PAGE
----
The results show that cues to direction contained in the local motion of the feet are as effective in their influence on the saccade task as are directional cues in the global motion-mediated shape of the walker. A comparison with the results of Experiment 1, however, implies that uncertainty about their location can disrupt that effect. In the absence of global form, the cues to directionality contained in the local motion of the feet are the only available cues. One might argue that the effects measured in our experiments are artificial and that these local cues may not play any significant role in conditions in which other information is available. 
Experiment 3
In Experiment 3, we therefore used a stimulus that provides both global form and local motion cues, but with conflicting contents. Experiment 3 was identical to the previous two experiments, except that we replaced the scrambled walker with a coherent walker that was played back in reversed order. This backward walking figure contains the very same motion-mediated shape as the normal, coherent, forward walker, and it faces in the same direction. The cues contained in its motion, however, point in the opposite direction and thus conflict with the cues provided by the figure's motion-mediated shape.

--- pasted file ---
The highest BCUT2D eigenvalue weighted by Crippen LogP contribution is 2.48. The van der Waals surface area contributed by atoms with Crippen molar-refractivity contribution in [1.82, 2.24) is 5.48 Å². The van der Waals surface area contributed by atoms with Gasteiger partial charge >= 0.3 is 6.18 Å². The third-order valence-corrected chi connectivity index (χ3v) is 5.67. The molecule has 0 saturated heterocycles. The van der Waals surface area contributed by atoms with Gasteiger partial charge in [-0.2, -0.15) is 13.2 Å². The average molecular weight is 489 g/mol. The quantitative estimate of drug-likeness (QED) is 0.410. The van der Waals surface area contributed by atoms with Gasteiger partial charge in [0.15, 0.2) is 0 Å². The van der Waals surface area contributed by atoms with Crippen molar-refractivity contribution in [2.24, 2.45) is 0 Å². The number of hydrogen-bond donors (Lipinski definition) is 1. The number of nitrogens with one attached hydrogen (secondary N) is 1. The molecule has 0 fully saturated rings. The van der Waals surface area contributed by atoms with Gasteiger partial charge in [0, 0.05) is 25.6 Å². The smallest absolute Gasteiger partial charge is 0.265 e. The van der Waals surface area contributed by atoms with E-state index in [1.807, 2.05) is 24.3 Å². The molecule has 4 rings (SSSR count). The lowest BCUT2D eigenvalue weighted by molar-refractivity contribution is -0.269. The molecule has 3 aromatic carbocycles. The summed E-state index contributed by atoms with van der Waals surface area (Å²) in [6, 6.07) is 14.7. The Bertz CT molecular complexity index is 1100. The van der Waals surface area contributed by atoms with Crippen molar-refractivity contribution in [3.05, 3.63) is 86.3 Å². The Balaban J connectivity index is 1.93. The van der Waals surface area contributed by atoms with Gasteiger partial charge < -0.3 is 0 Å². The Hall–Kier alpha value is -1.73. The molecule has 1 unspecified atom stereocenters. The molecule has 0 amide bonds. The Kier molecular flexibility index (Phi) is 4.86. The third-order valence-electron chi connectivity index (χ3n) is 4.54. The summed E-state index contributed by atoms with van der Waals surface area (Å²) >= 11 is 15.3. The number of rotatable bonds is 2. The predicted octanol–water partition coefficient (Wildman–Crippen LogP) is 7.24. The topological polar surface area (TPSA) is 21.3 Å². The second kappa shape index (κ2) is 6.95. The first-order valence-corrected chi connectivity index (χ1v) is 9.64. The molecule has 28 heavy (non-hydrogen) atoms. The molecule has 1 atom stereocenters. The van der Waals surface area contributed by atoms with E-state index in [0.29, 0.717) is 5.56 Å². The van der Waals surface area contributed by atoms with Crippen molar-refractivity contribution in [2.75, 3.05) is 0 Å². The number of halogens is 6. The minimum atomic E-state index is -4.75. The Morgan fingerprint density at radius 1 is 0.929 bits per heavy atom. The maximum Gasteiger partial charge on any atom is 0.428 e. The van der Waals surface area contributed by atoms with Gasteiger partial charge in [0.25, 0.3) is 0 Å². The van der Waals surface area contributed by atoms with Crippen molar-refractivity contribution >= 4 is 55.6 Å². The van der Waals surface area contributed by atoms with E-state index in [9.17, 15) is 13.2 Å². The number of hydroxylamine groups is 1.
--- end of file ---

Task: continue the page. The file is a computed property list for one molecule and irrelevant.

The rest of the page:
Methods
Participants
Another twelve observers (age range 18–24 years, mean = 18.8 years, 2 males) participated in Experiment 3. All of them had normal or corrected-to-normal vision and received course credit for their participation. 
Stimuli and procedures
Participants were tested in two separate blocks, each associated with one type of walker (forward or backward). The experimental procedure was exactly identical to Experiments 1 and 2
Data analysis
For the statistical analysis, three-way ANOVAs were performed both for accuracy and for saccadic latency with walking direction (forward or backward), congruency (congruent, incongruent, and neutral), and SCOA (200 and 500 ms) as within-subject variables. Post hoc multiple comparisons were based on Tukey's HSD. Note that, as before, we define “congruency” here in terms of the directionality provided by the global structure. The factor “coherency” is now replaced with the factor “walking direction” (forward vs. backward). 
Results and discussion
For the mean correct saccade latencies (Figure 4A), we found that saccade latencies in the conditions with conflicting cues were determined by the direction as defined by the local motion rather than the global shape. In the statistical analysis, there was a main effect of SCOA [F(1, 11) = 95.8, p < 0.01, η p 2 = 0.90]. Latencies in the 500-ms SCOA condition were shorter than in the 200-ms SCOA condition. There was no main effect of congruency but a significant two-way interaction of walking direction × congruency [F(2, 22) = 12.9, p < 0.01, η p 2 = 0.54]. Latencies in the incongruent trials were longer than in the congruent (p < 0.01) and neutral (p < 0.01) trials for the forward PLW. For the backward PLW, the latencies in the congruent trials were longer than in the neutral (p < 0.05) and incongruent (p < 0.01) trials.